I took a snorkel around the island’s coral gardens, where the techni-coloured blaze of pinks, purples and apricots was irresistibly reassuring about this subterranean wonderland. I also took the short walk to Nudey Beach, which was crowned Australia’s most beautiful beach three years ago. It’s a sweet little princess of a beach. I loved the walk’s sharp contrasting beauty, from the lush vivid greens of the rainforest to the giant granite boulders and the sparkling azure waters beyond. The resort itself is instantly seductive, well-appointed and stylishly designed with a spoil of comforts. You could be forgiven for thinking that you’ve clicked your heels and spirited yourself to a swanky island resort in the South Pacific. Accommodations cater to all budgets because the owners are determined to ensure families can afford the treat of a tropical island holiday.
There’s a variety of tours and activities, but a must-do is to pay a visit to the Cairns Turtle Rehabilitation Centre on Fitzroy Island, which is dedicated to the rehabilitation of sick and injured turtles – many who fall victim to boat strikes and marine debris ingestion. The Great Barrier Reef is home to six of the world’s seven species of marine turtles, including Green and Hawksbill turtles, and with 20 tanks, this is Queensland’s largest volunteer-run rehab facility, caring for creatures from as far as Cape York. Fun fact: turtles can stay underwater for 7 hours. You could never tire of seeing these graceful creatures in the water. www.fitzroyisland.com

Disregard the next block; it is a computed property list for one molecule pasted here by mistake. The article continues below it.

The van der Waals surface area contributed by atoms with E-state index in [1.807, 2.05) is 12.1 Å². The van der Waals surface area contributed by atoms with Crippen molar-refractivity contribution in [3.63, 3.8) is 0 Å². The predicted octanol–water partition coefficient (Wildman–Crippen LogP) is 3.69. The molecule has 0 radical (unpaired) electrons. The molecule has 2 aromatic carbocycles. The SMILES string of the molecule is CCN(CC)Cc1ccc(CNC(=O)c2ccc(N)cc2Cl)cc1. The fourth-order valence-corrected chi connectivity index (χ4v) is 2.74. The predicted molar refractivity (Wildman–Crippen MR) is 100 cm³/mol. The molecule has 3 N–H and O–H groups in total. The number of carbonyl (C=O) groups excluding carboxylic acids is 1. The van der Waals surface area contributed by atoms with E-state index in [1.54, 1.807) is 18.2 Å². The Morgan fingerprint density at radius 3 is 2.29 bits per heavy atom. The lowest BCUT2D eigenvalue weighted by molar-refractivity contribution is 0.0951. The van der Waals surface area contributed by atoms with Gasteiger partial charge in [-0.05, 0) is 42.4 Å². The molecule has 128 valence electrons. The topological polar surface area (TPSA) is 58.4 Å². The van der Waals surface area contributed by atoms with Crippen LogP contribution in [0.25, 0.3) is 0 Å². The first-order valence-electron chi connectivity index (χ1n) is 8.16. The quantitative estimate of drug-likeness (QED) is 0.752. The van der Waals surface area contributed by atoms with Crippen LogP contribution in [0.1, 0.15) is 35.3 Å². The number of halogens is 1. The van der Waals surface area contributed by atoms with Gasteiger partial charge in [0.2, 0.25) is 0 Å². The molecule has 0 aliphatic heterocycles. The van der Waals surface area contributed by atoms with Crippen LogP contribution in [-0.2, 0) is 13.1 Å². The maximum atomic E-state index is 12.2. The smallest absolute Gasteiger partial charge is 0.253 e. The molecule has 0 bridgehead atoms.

The hotel scene in Cairns is constantly being refreshed and a new comer that is turning heads, right above the Esplanade Dining Precinct, is Crystalbrook Flynn. Ultra-contemporary, art-filled and very calming, staff are highly attentive and accommodations are indulgent. From glass swimming pools and zen-filled wellness and meditation spaces to dynamic dining experiences where there’s always a DJ ready to play and a martini ready to be shaken.
Each room and suite has an iPad control centre, STAYCAST by Google for video streaming, access to hundreds of complimentary movies and Nespresso machines (with recyclable pods). The shimmering pool is a godsend for a cooldown, while you also have an Eléme Day Spa and a 24-hour gym at the ready. www.crystalbrookcollection.com/flynn
Escape the everyday, escape to Tropical North Queensland, where the rainforest meets the reef. A one million year old garden and the world’s largest pool. For timely tips and trip inspiration, start your exploration on the Sunshine State’s official visitor website. www.queensland.com
I travelled to Australia with Cover-More Travel Insurance, which has embraced the Covid age with added benefits and protections, over and above the typical travel cover, for the likes of medical treatment. Their single-trip policy covers you if get COVID-19 or you’re placed into quarantine due to contact with someone who has COVID-19 and you cannot travel. You are covered for $250 per night if the person you were planning on staying with gets COVID-19 or they are placed into quarantine. You are also covered for cancellation or new accommodation expenses if your pre-paid accommodation is shut down for cleaning and for cancellation costs if your prepaid holiday activities are closed down. When you’re booking a trip to Australia, lock in travel insurance you can trust. https://www.covermore.co.nz